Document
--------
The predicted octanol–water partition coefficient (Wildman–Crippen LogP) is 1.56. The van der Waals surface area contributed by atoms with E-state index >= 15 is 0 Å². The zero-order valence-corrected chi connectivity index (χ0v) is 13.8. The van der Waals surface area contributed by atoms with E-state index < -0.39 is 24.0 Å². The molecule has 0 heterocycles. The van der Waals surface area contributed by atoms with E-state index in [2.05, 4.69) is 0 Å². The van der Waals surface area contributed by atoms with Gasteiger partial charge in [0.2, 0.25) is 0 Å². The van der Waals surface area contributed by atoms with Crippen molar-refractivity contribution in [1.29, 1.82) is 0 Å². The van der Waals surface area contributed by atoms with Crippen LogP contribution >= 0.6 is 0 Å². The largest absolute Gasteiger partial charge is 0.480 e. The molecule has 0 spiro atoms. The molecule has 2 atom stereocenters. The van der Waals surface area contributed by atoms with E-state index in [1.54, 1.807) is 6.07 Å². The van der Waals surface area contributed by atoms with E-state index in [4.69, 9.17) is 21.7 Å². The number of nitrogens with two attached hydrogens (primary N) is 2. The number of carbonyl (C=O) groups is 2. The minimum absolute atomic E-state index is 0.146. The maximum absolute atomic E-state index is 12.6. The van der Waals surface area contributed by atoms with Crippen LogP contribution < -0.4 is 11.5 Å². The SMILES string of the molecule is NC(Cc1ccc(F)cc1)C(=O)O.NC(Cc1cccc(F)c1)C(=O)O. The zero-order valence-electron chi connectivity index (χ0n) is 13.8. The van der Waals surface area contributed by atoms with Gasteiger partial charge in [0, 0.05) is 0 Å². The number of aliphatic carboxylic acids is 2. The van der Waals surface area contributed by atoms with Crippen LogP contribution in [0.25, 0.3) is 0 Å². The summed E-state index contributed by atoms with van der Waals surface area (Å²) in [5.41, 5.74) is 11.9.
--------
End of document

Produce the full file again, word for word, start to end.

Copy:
The predicted octanol–water partition coefficient (Wildman–Crippen LogP) is 1.56. The van der Waals surface area contributed by atoms with E-state index >= 15 is 0 Å². The zero-order valence-corrected chi connectivity index (χ0v) is 13.8. The van der Waals surface area contributed by atoms with E-state index < -0.39 is 24.0 Å². The molecule has 0 heterocycles. The van der Waals surface area contributed by atoms with E-state index in [2.05, 4.69) is 0 Å². The van der Waals surface area contributed by atoms with Gasteiger partial charge in [0.2, 0.25) is 0 Å². The van der Waals surface area contributed by atoms with Crippen molar-refractivity contribution in [1.29, 1.82) is 0 Å². The van der Waals surface area contributed by atoms with Crippen LogP contribution >= 0.6 is 0 Å². The largest absolute Gasteiger partial charge is 0.480 e. The molecule has 0 spiro atoms. The molecule has 2 atom stereocenters. The van der Waals surface area contributed by atoms with E-state index in [1.54, 1.807) is 6.07 Å². The van der Waals surface area contributed by atoms with E-state index in [4.69, 9.17) is 21.7 Å². The number of nitrogens with two attached hydrogens (primary N) is 2. The number of carbonyl (C=O) groups is 2. The minimum absolute atomic E-state index is 0.146. The maximum absolute atomic E-state index is 12.6. The van der Waals surface area contributed by atoms with Crippen LogP contribution < -0.4 is 11.5 Å². The SMILES string of the molecule is NC(Cc1ccc(F)cc1)C(=O)O.NC(Cc1cccc(F)c1)C(=O)O. The zero-order valence-electron chi connectivity index (χ0n) is 13.8. The van der Waals surface area contributed by atoms with Gasteiger partial charge in [0, 0.05) is 0 Å². The number of aliphatic carboxylic acids is 2. The van der Waals surface area contributed by atoms with Crippen LogP contribution in [0.25, 0.3) is 0 Å². The summed E-state index contributed by atoms with van der Waals surface area (Å²) in [5.41, 5.74) is 11.9.